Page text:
“My buddy Peter told the people at Rupert’s about me and happend to have tapes of some stuff we did to play for them,” Duncan remembered. “The guy went, ‘Where is this woman?’ And so they got in touch with me and I came here to do that until basically [the two singers] came back. So that’s how I got here and then I just ended up staying.”
At Rupert’s Duncan was one of six rotating singers, something she said had never been done in Minnesota at the time. Rupert’s was the biggest club that had ever been opened in the Twin Cities. For Duncan, working at the club helped her to start developing a following in Minnesota, and she met a lot of talented musicians along the way.
Fast-forward more than 25 years later: Duncan has established herself as on of the Twin Cities’ best jazz vocalists, but she knows it isn’t as easy for younger musicians to make it like she has. While the Twin Cities jazz scene is doing well, she says there aren’t as many places for younger musicians to play, and she wishes there were more young people of color getting involved in the Twin Cities jazz scene.
“I would like to see some more folks of color doing more stuff, particularly more instrumental stuff. I don’t see that enough here and I think that some of the younger cats could deal with their history a little bit more,” Duncan said. “Excuse my French, but it’s a black thing. We created it, we need to be expressing it, we need to be a part of it, we need to be out there doing it and it would just be really good for us. It’s great already for everybody else, but this is our music and we need to know about it.”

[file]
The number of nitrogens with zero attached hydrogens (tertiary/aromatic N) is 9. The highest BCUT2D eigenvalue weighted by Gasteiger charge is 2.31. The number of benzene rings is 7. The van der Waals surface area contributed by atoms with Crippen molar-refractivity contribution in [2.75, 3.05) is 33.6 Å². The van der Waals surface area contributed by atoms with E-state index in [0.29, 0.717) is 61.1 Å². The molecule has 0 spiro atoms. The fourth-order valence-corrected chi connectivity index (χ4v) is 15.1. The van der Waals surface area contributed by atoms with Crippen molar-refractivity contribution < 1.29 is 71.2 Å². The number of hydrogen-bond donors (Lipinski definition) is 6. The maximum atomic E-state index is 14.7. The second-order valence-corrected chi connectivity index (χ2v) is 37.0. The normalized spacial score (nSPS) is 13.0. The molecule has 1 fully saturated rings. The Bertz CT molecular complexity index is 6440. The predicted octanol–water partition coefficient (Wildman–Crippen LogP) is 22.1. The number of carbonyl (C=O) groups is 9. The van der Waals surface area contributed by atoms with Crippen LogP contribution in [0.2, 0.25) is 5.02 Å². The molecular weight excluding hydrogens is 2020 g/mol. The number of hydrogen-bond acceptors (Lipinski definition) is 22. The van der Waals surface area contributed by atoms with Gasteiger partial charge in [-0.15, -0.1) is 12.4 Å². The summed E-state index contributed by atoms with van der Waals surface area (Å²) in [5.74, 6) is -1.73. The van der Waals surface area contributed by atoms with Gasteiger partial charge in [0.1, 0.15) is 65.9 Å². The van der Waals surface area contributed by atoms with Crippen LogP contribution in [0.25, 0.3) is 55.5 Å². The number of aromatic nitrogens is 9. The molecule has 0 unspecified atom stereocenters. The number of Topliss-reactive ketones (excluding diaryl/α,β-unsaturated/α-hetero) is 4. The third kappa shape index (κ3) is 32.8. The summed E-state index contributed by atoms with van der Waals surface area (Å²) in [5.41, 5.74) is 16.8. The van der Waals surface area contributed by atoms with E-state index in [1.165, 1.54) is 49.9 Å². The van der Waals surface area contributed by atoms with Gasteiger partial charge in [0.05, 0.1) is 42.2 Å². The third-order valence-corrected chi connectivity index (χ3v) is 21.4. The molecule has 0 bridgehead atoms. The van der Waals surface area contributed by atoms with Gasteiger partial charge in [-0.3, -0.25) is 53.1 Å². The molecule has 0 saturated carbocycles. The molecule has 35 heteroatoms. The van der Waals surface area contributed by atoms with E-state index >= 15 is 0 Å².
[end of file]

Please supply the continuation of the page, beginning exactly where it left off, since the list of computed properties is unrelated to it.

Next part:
Although it isn’t the only reason why, when Duncan performs onstage she often keeps that tradition going with the standards she plays. For her, writing new songs isn’t her biggest priority. She enjoys arranging classic standards and works hard to make them her own.
“I mean, I’m good at arranging and doing what I want to do with the tunes, and there’s so much music out there to be done I figured that’s what I’m supposed to do,” Duncan said. “When a song hits me, I will probably sit down and mess with it, but right now there is so much material out there that I don’t feel like it’s necessary for me to add my name to it. I know a tune when I hear one.”
As she prepares for this weekend’s shows, Duncan has spent a lot of time reflecting on how far she’s come since she released her last live album at the Dakota 25 years ago. But although she is excited about the new album, for Duncan, nothing gives her more joy than to perform for her audience.
“I’m looking forward to introducing some of the stuff that’s on the CD and hopefully getting people interested in it, but then I just get to perform, because I love to perform. It just kind of takes me away from everything that’s going on and it’s a different world on the stage, so that’s a joyous moment for me,” Duncan said. “I honestly can sit back and think that’s where I get my energy. That’s where I feel my connection with people, that’s where I feel my connection with God and it’s just all sorts of things that comes from performing that I’m looking forward to.”
Simone Cazares is a student at Saint Paul College. Originally from Miami, Fla., she survives Minnesota’s cruel winters by immersing herself in the Twin Cities music scene.